Fighting between farmers and herders in Nigeria has killed more people this year than the insurgency of Boko Haram, also known as the Islamic State in West Africa.
Farmer-herder violence has killed more than 1,300 people in the first half of 2018, while Boko Haram’s insurgency has killed about 250 people, the Associated Press reports. The International Crisis Group warns the conflict could become even deadlier, especially since it "has taken on dangerous religious and ethnic dimensions."
Between 2011 and 2016, an estimated 2,000 people died annually from farmer-herder violence in Nigeria. Last month alone, more than 200 people died in weekend clashes in central Nigeria. Footage of the violence showed people brandishing machetes, as well as women and children trying to escape from the city of Jos.
Multiple factors contribute to and exacerbate the conflict. Drought, desertification, and Boko Haram’s insurgency in the country's north have pushed many herders to move south in search of suitable pastures. Internal migration has led to confrontations with farmers concerning land use in southern and central Nigeria.
Religious and ethnic differences have also fueled the violence. The herders are usually Muslims from the Fulani ethnic group, while farmers tend to be Christians.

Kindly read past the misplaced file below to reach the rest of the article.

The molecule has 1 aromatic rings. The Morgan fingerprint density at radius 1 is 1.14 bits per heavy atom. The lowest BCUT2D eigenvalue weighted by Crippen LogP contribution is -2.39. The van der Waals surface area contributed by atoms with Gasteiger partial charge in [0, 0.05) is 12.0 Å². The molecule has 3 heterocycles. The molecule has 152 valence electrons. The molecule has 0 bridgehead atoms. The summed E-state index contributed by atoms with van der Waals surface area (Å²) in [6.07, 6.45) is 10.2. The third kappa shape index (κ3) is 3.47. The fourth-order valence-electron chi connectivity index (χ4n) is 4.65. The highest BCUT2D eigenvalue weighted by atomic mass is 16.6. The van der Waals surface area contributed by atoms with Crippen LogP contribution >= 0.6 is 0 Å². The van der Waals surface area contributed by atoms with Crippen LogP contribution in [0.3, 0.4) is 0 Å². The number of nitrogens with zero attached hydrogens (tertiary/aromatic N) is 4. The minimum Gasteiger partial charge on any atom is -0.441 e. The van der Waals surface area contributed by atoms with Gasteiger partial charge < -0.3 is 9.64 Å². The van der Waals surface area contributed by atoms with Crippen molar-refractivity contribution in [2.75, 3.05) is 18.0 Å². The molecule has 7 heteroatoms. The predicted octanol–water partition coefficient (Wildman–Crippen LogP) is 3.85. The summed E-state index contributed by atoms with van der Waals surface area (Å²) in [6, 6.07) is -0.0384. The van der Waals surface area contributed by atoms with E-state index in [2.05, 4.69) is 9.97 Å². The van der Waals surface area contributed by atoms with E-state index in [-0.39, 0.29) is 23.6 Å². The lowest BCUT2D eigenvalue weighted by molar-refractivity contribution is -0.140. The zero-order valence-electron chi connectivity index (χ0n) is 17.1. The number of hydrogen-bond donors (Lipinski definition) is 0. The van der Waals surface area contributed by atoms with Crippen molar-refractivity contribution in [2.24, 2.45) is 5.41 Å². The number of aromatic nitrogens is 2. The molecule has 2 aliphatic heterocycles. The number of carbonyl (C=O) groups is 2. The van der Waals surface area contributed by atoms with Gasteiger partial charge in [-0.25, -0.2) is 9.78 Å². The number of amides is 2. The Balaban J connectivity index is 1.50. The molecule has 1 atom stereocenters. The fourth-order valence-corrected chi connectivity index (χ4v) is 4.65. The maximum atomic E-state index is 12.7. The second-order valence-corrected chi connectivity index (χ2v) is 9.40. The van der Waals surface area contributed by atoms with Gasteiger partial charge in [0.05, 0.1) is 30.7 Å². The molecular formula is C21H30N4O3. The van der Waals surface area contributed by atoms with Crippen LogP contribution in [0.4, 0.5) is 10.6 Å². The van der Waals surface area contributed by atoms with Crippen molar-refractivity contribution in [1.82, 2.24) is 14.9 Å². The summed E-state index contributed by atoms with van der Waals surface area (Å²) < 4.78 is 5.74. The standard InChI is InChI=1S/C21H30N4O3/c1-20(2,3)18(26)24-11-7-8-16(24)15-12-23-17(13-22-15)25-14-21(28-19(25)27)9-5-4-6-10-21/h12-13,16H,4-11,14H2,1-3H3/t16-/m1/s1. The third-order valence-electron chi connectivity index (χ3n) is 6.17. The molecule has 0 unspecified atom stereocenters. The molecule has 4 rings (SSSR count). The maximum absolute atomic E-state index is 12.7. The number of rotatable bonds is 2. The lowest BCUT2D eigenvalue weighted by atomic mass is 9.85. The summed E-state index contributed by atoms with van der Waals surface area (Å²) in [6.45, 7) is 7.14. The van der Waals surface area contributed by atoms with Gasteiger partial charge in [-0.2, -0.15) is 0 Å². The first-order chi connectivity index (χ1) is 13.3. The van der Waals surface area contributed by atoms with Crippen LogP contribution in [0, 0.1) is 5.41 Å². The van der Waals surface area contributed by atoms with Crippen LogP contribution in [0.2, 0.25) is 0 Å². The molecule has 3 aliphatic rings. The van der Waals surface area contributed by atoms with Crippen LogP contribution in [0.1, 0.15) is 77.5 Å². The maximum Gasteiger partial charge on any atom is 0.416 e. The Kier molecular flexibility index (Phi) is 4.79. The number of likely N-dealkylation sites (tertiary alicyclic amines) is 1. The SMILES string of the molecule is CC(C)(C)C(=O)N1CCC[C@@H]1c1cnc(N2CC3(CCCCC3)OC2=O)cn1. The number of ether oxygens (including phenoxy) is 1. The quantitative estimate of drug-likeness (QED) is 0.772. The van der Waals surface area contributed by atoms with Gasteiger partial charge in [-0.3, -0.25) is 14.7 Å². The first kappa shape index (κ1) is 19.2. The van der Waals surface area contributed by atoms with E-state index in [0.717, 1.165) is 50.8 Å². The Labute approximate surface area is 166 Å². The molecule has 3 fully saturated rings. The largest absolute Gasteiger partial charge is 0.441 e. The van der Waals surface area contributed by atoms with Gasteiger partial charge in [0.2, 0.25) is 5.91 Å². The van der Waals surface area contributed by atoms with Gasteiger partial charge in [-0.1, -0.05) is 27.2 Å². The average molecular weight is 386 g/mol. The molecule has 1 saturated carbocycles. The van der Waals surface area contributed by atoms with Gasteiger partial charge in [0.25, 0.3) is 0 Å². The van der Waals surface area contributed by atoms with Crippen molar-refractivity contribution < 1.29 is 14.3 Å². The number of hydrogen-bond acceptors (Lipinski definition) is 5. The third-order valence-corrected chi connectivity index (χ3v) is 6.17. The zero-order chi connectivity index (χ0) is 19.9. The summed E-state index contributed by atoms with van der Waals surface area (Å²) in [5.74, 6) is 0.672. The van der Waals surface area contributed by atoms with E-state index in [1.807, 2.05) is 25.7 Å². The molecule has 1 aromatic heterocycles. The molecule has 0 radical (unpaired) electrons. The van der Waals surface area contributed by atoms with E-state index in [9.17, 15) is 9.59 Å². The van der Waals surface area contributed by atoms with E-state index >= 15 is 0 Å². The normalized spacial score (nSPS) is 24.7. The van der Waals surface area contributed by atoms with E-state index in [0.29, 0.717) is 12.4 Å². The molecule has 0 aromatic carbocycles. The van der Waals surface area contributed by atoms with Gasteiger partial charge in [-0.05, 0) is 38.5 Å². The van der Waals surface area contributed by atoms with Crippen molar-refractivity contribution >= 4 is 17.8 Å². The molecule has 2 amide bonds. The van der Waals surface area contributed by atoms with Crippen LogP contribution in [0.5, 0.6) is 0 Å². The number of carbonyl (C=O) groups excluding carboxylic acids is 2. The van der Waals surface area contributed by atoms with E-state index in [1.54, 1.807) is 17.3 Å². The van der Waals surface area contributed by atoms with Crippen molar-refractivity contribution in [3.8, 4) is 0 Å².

Although the Crisis Group estimates this year’s death toll from farmer-herder violence at around 1,300 individuals, the number could be higher. Nathan Johnson, regional manager for Africa at the nonprofit International Christian Concern, told the Washington Free Beacon that about 1,500 Christians have died in the Middle Belt of Nigeria as a result of the farmer-herder conflict in 2018. That number does not account for non-Christians.
Security challenges are expected to impact the outcome of Nigeria's elections in 2019. Earlier this week, more than fifty lawmakers and a state governor quit President Muhammadu Buhari’s All Progressives Congress Party, and most joined the People’s Democratic Party, Bloomberg reported.
Although farmer-herder violence could damage Buhari’s reelection chances, the opposition may not be strong enough at this point to defeat him. "The people who can really move the needle are the governors," said Cheta Nwanze, an analyst at Lagos-based SBM Intelligence. "If the PDP can get three or four incumbent governors then they’ll be in a much better position than they are now."
Published under: Africa